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Bilge Water Collection and Disposal

Adhering to all IMO regulations, we collect and dispose of bilge water, ballast, gray water, cleaning water, slop, sludge, and cargo residue with our dedicated barge featuring a special resistant coating. Wastewater and bilge water are delivered to an environmental treatment plant located at the refinery on Curacao. Certificates are provided upon collection in keeping with Marpol Annex 334 regulations, as well as a signature and stamp in your logbook. We do the dirty work so that you can focus on more important things!

Wastewater and bilge are delivered to an environmental treatment plant

More Info About Bilge Water Collection and Disposal

Bilge water is a mixture of water, oil, and other contaminants that accumulate in the lower compartments of ships, presenting a significant environmental challenge. Proper bilge water collection and disposal are essential to prevent marine pollution and maintain the integrity of marine ecosystems. Through efficient management practices and adherence to stringent regulations, the maritime industry strives to minimize the impact of bilge water on the environment.

Bilge water is a byproduct of various ship operations, including engine maintenance, fuel transfers, and normal shipboard activities. It typically contains oil, lubricants, fuel residues, and other pollutants that can be harmful to marine life. To safeguard the marine environment, bilge water must be effectively collected and treated before it is discharged back into the ocean.

Once bilge water is collected, it is important that it be disposed of properly. Bilge water disposal practices are governed by international regulations, particularly the International Convention for the Prevention of Pollution from Ships (MARPOL). MARPOL sets strict guidelines for the allowable oil content in bilge water before it can be discharged. The standard requirement is to ensure that the oil content does not exceed 15 parts per million (ppm) before discharge into the ocean.

Various bilge water treatment systems are used to comply with these regulations and purify collected water. These systems employ a number of different methods, such as coalescence, filtration, and centrifugation, to remove remaining oil traces and pollutants from the bilge water. Water holding tanks are used to store the collected water until it can be properly disposed of at an authorized reception facility. Bilge water holding tanks must be designed and maintained to prevent leaks and spills, ensuring that the collected water remains contained and does not pose a risk to the marine environment.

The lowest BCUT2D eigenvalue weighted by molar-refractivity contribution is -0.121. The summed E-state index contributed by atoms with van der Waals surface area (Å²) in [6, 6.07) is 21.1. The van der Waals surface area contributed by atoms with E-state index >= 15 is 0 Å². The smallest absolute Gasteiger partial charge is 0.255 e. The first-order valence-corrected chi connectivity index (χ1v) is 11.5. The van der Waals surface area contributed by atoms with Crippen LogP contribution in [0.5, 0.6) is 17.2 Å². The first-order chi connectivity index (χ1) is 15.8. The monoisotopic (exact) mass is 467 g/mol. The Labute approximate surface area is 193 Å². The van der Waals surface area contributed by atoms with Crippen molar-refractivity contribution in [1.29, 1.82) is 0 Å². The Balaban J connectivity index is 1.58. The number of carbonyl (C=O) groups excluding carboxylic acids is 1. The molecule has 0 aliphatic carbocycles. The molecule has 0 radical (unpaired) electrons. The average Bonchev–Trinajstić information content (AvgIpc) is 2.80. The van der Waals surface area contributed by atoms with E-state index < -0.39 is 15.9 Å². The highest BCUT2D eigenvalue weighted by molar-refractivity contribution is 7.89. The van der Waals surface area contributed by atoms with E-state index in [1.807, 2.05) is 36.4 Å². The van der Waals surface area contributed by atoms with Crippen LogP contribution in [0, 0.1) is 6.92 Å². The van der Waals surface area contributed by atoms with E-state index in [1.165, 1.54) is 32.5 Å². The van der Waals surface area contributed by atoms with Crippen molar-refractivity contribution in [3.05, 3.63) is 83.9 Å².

Reception facilities are often located at ports and play a crucial role in the final disposal of bilge water. These facilities are equipped with specialized equipment and infrastructure to handle and treat bilge water in an environmentally responsible manner. They receive bilge water from ships and employ advanced treatment methods, such as activated carbon adsorption, biological treatment, or physical-chemical processes, to further purify the water before it is released.

The maritime industry is increasingly adopting sustainable practices to minimize the generation of bilge water and optimize its treatment. This includes implementing preventive measures, such as proper equipment maintenance, regular inspections, and training programs to educate crew members about best practices for handling and managing bilge water. These proactive measures help reduce the overall volume of bilge water generated and contribute to the preservation of marine ecosystems.

Bilge water collection and disposal are vital aspects of responsible maritime operations. By employing effective collection systems, utilizing treatment technologies, and adhering to strict regulations, our bilge experts help minimize the impact of bilge water on marine environments. Through continuous improvement, sustainable practices, and the collaboration of industry stakeholders, the industry as a whole aims to safeguard the oceans and ensure the long-term sustainability of the marine ecosystem.

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